Human resource management has a variety of tasks associated with acquiring, training, developing, motivating, organizing and maintaining the human employees of the firm. These tasks should be performed in a way that helps the company deal effectively with any environmental forces and company’s long term achievement of its goals and objectives. In 1989, the American society for training and development (ASM) determine the activities that professionals considered to be HR roles Among those roles included the following points –
1) Personal selection and staffing
2) Human resource planning
3) Organization and job design
4) Career planning
5) Organization development
6) Training and development
7) Research and information
8) Labor relation
9) Employee assistance and support and
10) Compensation and benefits administration.
The human resource mmanagementalso performs the following tasks:
1) Conducting job analysis to establish the scientific requirements of individuals job within the
2) Forecasting the personnel requirements to achieve the organization objective
3) Developing and implementing the plan.
4) Recruiting the human resources to achieve organizational objectives.
5) Selecting or hiring personinel. to fill the specific job within an organization.
6) Orienting and training employees.
7) Designing and implementing management and organizational development programs.
8) Designing and implementing the compensation system for all employees.
9) Designing a system for appraising the performance of individual employees.
10) Assigning employees in developing career plan.
11) Designing discipline and grievance handling system.
12) Serving as an interinediary between the organization and its union.
13) Designing and implementing programs to ensure employee health and safety.
14) Designing and implementing employee communication systems.
The Strategic Approach to Human Resource Management:
The strategic approach to human resource management appies the concept of strategy to managing a firm’s human resources. This approach has six key elements as shown in Exhibit 1.3. Let’s look at each of these.
Characteristics of a Strategic Approach to Human Resource Management:
Human Resource Strategy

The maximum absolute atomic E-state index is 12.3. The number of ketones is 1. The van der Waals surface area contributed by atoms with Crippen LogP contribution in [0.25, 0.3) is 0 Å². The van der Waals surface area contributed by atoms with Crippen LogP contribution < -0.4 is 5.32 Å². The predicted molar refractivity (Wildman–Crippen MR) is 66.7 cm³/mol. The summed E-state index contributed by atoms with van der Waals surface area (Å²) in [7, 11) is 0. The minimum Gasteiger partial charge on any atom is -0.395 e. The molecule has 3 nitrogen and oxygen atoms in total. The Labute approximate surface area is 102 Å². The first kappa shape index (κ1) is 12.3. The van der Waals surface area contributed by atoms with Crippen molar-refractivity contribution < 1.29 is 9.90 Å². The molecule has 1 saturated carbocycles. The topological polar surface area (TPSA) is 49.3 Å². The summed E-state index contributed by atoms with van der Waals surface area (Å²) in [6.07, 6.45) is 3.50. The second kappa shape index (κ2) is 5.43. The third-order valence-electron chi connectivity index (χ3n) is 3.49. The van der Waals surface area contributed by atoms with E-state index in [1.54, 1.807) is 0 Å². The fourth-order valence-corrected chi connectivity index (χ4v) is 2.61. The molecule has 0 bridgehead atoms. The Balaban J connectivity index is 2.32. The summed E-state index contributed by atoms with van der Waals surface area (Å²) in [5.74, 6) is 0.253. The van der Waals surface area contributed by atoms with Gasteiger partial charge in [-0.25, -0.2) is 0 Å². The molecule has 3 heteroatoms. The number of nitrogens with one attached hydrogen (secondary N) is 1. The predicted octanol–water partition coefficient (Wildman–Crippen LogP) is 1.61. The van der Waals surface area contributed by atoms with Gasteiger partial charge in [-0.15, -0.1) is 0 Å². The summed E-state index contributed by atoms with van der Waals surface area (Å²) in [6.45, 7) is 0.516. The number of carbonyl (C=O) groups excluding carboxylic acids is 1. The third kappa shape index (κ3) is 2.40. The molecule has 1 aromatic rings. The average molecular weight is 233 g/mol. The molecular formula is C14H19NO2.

- Explicitly recognizes the impact of the outside environment.
- Explicity recognizes the impact of competition and the dynamics of the labor market.
- Has a long-range focus (three to five years)
- Focuses on the issue of choice and decision making.
- Considers all personnel, not just hourly or operational employees.
- Is integrated with overall corporate strategy and functional strategies.
Difference between Strategic Human Resource Approach and Traditional Personnel Approach
|Dimensions||Strategic human resource approach||Traditional personnel management approach|
|Planning and Strategy Formulation||Participates in formulating overall organizational strategic plan and aligning human resource functions with company strategy||In involved in operational planning only.
|Authority||Has high status and authority for top personnel officer (e.g. vice-president for Human Resources)||Has medium status and authority (e.g., personnel director)
|Scope||Is concerned with all managers and employees||Is concerned primariy with hourly, operational, and clerical employees
|Decision Making||Is involved in making strategic decisions||Makes operational decisiions only
|Integration||Is fully integrated with other organizational functions: marketing, finance, legal production||Has moderate to small integration with other organizational functions
|Coordination||Coordinates all human resource activities (e.g., training, recruitment, staffing, Equal Employment Opportunity)||Does not coordinate all human resource functions|
Based on the material covered in this chapter, we can provide the following management guidelines.
- Corporate strategy should be determined first, and then the human resource strategy should be developed. The human resource strategy that is developed should be consistent with the corporate strategy.
- Human resource strategy should be consistent with other functional strategies such as finance, marketing, and engineering.
- The strategy formulation process should remain flexible and readily adaptable to change.
- Human resource managers, particularly those at the top of the organization, should be involved in the strategy formulation process.
- Human resource strategy should consider all human resources in the organization, not just hourly or operative employees.
- The outside environment and competition should be explicitly considered in furmulating both overall organizations and human resource strategy.
- The better and more accurately that managers make sense of the organization’s internal and external environment, the better their decisions will be.
- Human resources should project both intended and unintended consequences of decitions as they might affect human resources.
- Competition and labor market dynamics have an impact on the success of strategic human resource decisions; human resource managers should develop a realistic match between corporate strategies and the economics of the labor market.